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Medicinal Cannibalism

Hearts can be sold for a million dollars, livers for half that price and kidneys are about $262,000 each[1], but did you know that British King Charles II paid £6000 for a recipe to distil human skull?


Several hundred years ago, many Europeans regularly ingested human viscera with the belief that certain body parts could cure ailments. Although this practice was not publicly flaunted, mummies were stolen from Egyptian tombs and graves were robbed for their contents—skulls and human fat were particularly popular, alongside with blood freshly collected at executions when one couldn’t afford it at the local apothecary.


These beliefs originated from homoeopathic ideas where “like cures like”—the skull was believed to cure headaches, nosebleeds and staunch bleeding, whilst human fat was believed to alleviate rheumatism and arthritis.[2] Blood was believed to cure epilepsy with some priests even going so far as to make a “marmalade” from it.[3]


Scientific research, however, has proven that these remedies do not actually cure any ailments (as previously believed) and that eating cooked human flesh is actually no more dangerous than eating the cooked flesh of other animals—moral and ethical implications aside.

The brain, however, is a different story. Kuru is a prion-based neurodegenerative disorder that originated in New Guinea from transumption practices (eating diseased relatives) and is similar to bovine spongiform encephalopathy (mad cow disease)[4]. Prion-based diseases are caused by a prion (an infectious protein) triggering normal proteins in the brain to fold abnormally, which then lead to clumping and brain damage.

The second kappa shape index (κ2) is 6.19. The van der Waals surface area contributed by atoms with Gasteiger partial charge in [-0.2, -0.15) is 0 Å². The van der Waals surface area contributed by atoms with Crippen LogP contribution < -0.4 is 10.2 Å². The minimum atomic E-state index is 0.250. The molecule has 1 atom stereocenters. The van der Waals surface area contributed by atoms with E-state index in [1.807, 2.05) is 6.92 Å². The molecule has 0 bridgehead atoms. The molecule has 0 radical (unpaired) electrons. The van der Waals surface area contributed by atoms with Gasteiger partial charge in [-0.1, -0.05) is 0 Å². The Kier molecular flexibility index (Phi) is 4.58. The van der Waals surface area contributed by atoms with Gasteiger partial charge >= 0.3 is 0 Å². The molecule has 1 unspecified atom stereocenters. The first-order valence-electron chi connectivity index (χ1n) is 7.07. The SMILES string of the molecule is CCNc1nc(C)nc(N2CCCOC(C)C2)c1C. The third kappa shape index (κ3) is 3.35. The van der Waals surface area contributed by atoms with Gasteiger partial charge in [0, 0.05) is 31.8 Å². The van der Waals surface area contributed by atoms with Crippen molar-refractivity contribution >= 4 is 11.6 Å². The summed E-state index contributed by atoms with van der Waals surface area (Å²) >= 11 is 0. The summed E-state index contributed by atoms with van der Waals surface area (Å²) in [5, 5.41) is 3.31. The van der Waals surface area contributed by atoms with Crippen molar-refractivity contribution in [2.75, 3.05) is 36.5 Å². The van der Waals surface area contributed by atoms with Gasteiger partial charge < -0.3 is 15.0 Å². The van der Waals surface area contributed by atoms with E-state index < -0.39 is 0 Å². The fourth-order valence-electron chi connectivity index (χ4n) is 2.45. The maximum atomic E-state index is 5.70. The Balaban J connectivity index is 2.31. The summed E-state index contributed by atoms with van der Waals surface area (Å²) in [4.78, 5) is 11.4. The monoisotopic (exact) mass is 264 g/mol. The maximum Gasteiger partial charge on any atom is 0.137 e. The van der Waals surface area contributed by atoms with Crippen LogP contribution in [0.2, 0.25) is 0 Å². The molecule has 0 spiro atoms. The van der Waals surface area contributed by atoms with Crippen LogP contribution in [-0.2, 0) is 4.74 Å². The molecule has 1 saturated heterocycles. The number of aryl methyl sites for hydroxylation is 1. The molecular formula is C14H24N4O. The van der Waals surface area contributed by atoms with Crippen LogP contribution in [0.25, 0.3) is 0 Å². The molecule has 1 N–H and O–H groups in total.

Kuru is known as “laughing sickness” due to the pathologic bursts of laughter as a symptom of the disease[5] and the name was derived from the word "kuria", which means “to shiver” (as symptoms also include muscle twitching and poor coordination). Currently, there is no known cure and it is usually fatal within a year of contraction[6]. However, as it is relatively rare due to increased awareness of the disease and the conditions needed to contract it, the last victim of Kuru was thought to have died in 2005.


Although no longer relevant to the general public, Kuru lead to the creation of a whole new class of diseases and today, the study of Kuru still impacts research on neurodegenerative diseases.

[1] (The Medical Futurist, 2019)

[2] (Dolan, 2012)

[3] (Bethge, 2009)

[4] (Newman, 2018)

[5] (, 2019)

[6] (Phillips, 2016)

Bethge, P. (2009). Europe's 'Medicinal Cannibalism': The Healing Power of Death - SPIEGEL ONLINE - International. [online] SPIEGEL ONLINE. Available at: [Accessed 26 Sep. 2019].


Dolan, M. (2012). The Gruesome History of Eating Corpses as Medicine. [online] Smithsonian. Available at: [Accessed 26 Sep. 2019]. (2019). Kuru (disease). [online] Available at: [Accessed 26 Sep. 2019].


Johns Hopkins Medicine. (n.d.). Prion Diseases. [online] Available at:,%2DJakob%20disease%20(CJD). [Accessed 26 Sep. 2019].


Newman, T. (2018). Cannibalism: A health warning. [online] Medical News Today. Available at: [Accessed 26 Sep. 2019].


Phillips, N. (2016). Kuru: Causes, Symptoms and Diagnosis. [online] Healthline. Available at: [Accessed 26 Sep. 2019].


The Medical Futurist. (2019). How Much Is Life Worth? - The Medical Futurist. [online] Available at:,kidneys%20cost%20about%20%24262%2C000%20each. [Accessed 26 Sep. 2019].

Kuru : Laughing Sickness

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B i b l i o g r a p h y

Article Written By

Jing-Wen Weng,

Grad 20 Student from Bangkok Patana School

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